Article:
Fenoldopam Acute Renal Failure
Furosemide Acute Pulmonary Edema Not a first line agent as patients are generally hypovolemic; furosemide is also slow to work so should be used as an adjunctive agent

 

Additional Treatment Pearls:

  • Aortic dissection: if your patient has aortic dissection, rapidly lower the heart rate to approximately 60 beats per minute to help prevent reflex tachycardia. Once the heart rate is controlled, rapidly lower the SBP to < 120 mm Hg. Aortic dissection is the one HTN emergency where the rule of a 15-20% reduction in MAP during the first hour does not apply.
  • There is no clear data to prove that aggressive blood pressure lowering reduces hematoma expansion if your patient has a intracerebral hemorrhage, however, early high blood pressures are associated with mortality. 12 Therefore, aggressive blood pressure management should be considered, and recent data indicated that this may be safe. 13,14,15
  • In stroke patients, blood pressure targets are guided by stroke subtype and presenting blood pressure. 12 Start with a MAP reduction of 15-20% in the first hour in the ED.

Miller table stroke SBP

  • Eclampsia: give intravenous magnesium sulfate combined with labetolol. Definitive treatment is delivery of fetus.
  • A headache does not equal hypertensive encephalopathy. Hypertensive encephalopathy is diagnosed after a CT scan of the brain ruled out a bleed or stroke. 9
  • Give IVF fluids – most patients with hypertensive emergency are intravascularly depleted. Providing IV fluids can help prevent dropped blood pressures after initiation of antihypertensives. 16,17

FOAM under pressure: blow of some steam with continued reading/listening

Beginner

Intermediate

Advanced

References

1. Chobanian AV, Bakris LG, et al. Seventh report of the Joint National Committee on prevention, detection, evaluation, and treatment of high blood pressure. Hypertension. 2003; 42:1206-52.

2. Kessler CS and Joudeh Y. Evaluation and treatment of severe asymptomatic hypertension. AFP. 2010; 81: 470-476.

3. Wolfe SJ, Lo B, et al. Clinical policy: critical issues in the evaluation and management of adult patients in the emergency department with asymptomatic elevated blood pressure. Ann Em Med. 2013; 62: 59-64.

4. Vaughan CJ and Delanty N. Hypertensive emergencies. The Lancet. 2000; 356: 411-7.

5. Papadopoulos DP, Mourouzis I, et al. Hypertension crisis. Blood Pressure. 2010; 19: 328-36.

6. Marik PE and Rivera R. Hypertensive emergencies: an update. Current Opinion in Critical Care. 2011; 17: 569-580.

7. Brooks TWA, Finch CK, Lobo BL, et al. Blood pressure management in acute hypertensive emergency. Am J Helath-Syst Pharm. 2007; 64: 2579-2582.

8. Emergency Medicine Updates – Hypertension and the Emergency Physician

9. Johnson W, Nguyen M, Patel R. Hypertension in the emergency department. Cardiol Clin. 2012; 30: 533-543.

10. Flanigan JS and Vitberg D. Hypertensive emergency and severe hypertension: what to treat, who to treat, and how to treat. Med Clin N AM. 2006;90:439-451.

11. Peacock WF, Varon J, et al. CLUE: a randomized comparative effectiveness trial of IV nicardipine versus labetalol use in the emergency department. Critical Care. 2011; 15: R157-64.

12. Miller J, Kinni H, Lewandowski C, Nowak R, Levy P. Management of hypertension in stroke. Ann Emerg Med. 2014 Sep;64(3):248-55.

13. Zazulia, A.R., Diringer, M.N., Videen, T.O. et al. Hypoperfusion without ischemia surrounding acute intracerebral hemorrhage. J Cereb Blood Flow Metab. 2001; 21: 804–810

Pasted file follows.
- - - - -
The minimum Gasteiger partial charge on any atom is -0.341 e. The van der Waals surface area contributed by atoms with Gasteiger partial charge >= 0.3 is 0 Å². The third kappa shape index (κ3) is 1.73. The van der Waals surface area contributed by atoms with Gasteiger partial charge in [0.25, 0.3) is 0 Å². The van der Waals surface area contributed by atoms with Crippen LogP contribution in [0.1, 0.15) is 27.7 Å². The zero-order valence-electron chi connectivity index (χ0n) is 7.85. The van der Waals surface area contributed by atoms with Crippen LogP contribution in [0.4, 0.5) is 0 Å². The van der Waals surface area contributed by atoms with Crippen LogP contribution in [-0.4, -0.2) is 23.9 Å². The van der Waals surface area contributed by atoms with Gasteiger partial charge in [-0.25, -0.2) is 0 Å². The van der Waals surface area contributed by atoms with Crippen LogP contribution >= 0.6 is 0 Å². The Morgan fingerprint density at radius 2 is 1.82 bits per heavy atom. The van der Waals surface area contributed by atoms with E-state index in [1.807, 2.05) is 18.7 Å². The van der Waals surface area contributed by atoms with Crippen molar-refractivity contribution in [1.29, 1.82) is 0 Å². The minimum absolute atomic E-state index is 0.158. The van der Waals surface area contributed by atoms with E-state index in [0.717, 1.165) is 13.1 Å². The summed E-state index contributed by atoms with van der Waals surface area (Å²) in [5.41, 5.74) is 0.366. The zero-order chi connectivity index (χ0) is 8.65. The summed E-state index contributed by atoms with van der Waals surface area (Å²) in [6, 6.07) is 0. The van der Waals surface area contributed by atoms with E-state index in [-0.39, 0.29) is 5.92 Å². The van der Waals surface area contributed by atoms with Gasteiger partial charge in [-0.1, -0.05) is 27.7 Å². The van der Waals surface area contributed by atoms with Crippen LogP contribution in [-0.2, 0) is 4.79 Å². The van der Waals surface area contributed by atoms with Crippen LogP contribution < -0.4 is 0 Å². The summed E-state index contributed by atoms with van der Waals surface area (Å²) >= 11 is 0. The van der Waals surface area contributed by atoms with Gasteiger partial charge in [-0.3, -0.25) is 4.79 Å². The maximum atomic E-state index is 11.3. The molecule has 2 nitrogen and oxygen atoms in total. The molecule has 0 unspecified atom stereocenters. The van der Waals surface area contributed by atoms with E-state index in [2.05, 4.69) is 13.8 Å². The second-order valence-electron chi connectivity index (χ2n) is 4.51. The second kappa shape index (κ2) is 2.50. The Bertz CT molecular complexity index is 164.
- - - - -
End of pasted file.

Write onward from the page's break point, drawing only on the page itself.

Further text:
14. Anderson CS, Heeley EH, Huang Y, et al. Rapid blood-pressure lowering in patients with acute intacerebral hemorrhage. NEJM. 2013; 368:2355-2365.

15. Anderson CS, Huang Y, Wang JG, et al. Intensive blood pressure reduction in acute cerebral haemorrhage trail (INTERACT): a randomized pilot trial. Lancet Neurol. 2008; 7: 391-9.

16. Marik PE, Rivera R. Hypertensive emergencies: an update. Curr Opin Crit Care 2011; 17:569-80.

17. UMEM Education Pearls- Hypertensive Emergencies

 

Written by: Phil Magidson, M.D., M.P.H. | Edited by: Maite Huis in ‘t Veld, M.D. | Peer reviewed by: Michael Winters | November 9th, 2014

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3 thoughts on “Hypertensive Emergencies

  1. Excellent content.
    I would like to empathize the major challenge deciding if the current symptoms are caused or not by HTN; after that he management is straightforward.

    Like

  2. Robert says:

    “Aggressively treating severe asymptomatic hypertension (very high blood pressure without clear end organ damage) is not indicated, not supported by the literature and dangerous. First, do no harm.”

    A little story about this. I recently (maybe — usual disclaimers, details changed) had a 97yo man with a ground level fall I admitted to the hospital with a hip fracture. His blood pressure was in the 170s — something I did not care about one whit. When you have been on this earth for almost a century, you can have any blood pressure you damn well please, as long as it’s not causing you problems. He also had a murmur — harsh and audible over over the chest.

    Well, you can imagine what happened next. The hospitalist gave him labetolol 10mg, just to tune him up a little — and he coded. Full on PEA arrest. Fortunately this was psuedoPEA and epi and compressions brought him back within a few minutes. The lessons, of course, are:

    1. Even in 2014, your exam matters.
    2. People with aortic stenosis are preload dependent.
    3. Beta blockers reduce preload
    4. Hypertension is like an alligator. If it will leave you alone (in the ED), leave it alone.

    Like

  3. […] a great overview of hypertensive emergencies from S.O.A.P. […]

    Like